Two trans people are suing separate New Jersey police departments, both alleging that they were discriminated against.

According to NJ News, transgender woman Amira Gray, 26, from Maryland, is suing North Bergen Police, after an incident last year.

The lawsuit says she was pulled over on September 7 by Officer Alberto Berovides, and told her license, which was in her given name, was invalid.

She claims that authorities in Maryland, New York and New Jersey all confirmed that her license was in good standing.

Despite this, a tow truck was called to remove her car, and a second officer arrived, who Gray said laughed about the situation.

When she began to have breathing difficulties, she alleges she was denied medical attention.

A month later, she was acquitted of driving with a suspended license and having tinted windows and pleaded guilty to a license plate violation.

A spokesperson told NJ News: “The North Bergen Police Department follows a strict non-discrimination policy.

“The NBPD has initiated an internal investigation into this matter and we cannot comment further while it is ongoing.”

In a separate case, Shakeem Malik Holmes, 31, is suing Jersey City Police Department.

He was arrested in 2012 and accused of providing false information to officers when giving his current name.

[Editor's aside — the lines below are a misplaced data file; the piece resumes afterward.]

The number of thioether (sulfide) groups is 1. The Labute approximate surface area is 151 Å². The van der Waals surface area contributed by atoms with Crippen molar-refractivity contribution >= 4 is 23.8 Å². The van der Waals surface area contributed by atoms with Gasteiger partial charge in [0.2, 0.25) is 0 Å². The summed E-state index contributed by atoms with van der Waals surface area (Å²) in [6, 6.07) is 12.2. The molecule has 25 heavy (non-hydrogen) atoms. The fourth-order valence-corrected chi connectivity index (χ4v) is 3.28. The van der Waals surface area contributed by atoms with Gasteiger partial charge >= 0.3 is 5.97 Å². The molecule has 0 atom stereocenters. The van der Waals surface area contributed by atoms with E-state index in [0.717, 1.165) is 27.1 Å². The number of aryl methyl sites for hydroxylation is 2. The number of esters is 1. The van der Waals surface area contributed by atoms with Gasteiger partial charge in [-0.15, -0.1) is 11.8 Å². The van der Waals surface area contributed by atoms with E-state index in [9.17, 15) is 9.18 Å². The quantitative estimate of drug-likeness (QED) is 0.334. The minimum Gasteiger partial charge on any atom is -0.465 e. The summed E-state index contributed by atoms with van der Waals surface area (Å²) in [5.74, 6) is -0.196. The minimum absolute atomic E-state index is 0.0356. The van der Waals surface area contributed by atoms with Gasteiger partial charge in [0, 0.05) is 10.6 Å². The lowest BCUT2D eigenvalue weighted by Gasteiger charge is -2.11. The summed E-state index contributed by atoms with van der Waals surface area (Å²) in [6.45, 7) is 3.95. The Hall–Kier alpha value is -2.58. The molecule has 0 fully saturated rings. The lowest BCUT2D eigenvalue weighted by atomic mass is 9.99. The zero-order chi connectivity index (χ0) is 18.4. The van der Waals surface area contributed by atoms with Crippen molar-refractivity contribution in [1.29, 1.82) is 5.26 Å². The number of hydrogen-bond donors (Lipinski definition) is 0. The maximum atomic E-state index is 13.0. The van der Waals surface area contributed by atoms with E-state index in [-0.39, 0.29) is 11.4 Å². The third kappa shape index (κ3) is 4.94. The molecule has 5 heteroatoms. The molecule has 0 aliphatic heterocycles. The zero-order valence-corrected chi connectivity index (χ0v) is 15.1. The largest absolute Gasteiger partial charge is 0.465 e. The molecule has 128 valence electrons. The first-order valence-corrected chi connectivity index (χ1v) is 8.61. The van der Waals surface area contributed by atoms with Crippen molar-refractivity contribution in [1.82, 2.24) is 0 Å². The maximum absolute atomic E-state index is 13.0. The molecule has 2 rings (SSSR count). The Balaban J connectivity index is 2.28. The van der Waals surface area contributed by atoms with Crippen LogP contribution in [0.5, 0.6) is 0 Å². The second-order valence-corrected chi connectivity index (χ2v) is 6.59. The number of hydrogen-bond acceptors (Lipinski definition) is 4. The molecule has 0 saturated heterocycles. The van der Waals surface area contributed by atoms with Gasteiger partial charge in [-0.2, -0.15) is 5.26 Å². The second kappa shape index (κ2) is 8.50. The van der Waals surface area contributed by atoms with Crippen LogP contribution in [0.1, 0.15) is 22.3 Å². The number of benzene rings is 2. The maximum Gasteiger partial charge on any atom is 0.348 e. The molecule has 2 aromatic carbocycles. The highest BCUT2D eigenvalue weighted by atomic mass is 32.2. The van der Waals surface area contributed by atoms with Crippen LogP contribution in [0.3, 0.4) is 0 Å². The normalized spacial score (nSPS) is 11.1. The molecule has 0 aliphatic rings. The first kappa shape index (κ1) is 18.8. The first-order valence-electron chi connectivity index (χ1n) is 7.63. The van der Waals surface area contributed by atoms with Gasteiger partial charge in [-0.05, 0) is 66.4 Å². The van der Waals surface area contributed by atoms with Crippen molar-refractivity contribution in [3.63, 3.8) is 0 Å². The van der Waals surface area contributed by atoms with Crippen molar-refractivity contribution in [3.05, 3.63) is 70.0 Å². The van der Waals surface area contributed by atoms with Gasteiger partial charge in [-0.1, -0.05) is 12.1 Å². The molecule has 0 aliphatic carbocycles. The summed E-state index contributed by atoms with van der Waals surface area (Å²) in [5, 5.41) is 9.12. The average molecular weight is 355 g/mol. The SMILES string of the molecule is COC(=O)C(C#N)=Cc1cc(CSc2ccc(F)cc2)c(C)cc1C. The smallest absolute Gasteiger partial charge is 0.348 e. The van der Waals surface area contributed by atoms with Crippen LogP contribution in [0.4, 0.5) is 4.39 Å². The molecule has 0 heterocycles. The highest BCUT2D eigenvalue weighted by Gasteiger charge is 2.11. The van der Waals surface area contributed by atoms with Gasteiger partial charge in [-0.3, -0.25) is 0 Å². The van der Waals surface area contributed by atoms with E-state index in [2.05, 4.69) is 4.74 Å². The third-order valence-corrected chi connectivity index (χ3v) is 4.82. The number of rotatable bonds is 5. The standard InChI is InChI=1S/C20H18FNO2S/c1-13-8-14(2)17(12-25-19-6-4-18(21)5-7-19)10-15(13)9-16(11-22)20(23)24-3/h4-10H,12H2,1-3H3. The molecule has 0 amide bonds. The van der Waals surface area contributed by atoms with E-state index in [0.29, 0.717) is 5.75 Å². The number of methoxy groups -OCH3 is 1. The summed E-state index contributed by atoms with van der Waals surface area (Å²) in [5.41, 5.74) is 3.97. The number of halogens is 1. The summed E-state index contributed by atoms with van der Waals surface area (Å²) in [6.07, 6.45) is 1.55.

The case states that he was forced into a women’s jail, after an officer said: “Did you have surgery down there yet? … So you’re actually a woman? I have to put you with the females because that’s what you are.”

Department of Corrections spokesman Matthew Schuman told NJ “is that an inmate will be housed with other inmates of the same sex unless and until a sex change occurs”.

Attorney Kevin Costello said: “Transgender people are especially vulnerable to violence, forms of emotional and financial blackmail, and humiliation, often at the hands of those to whom the public extends the greatest trust … and greatest responsibility.

“These suits are about the dignity of the transgender person in the eyes of New Jersey’s people, and its tradition of civil justice.”

Both plaintiffs seeks compensatory damages, punitive damages, interest, costs and attorney fees.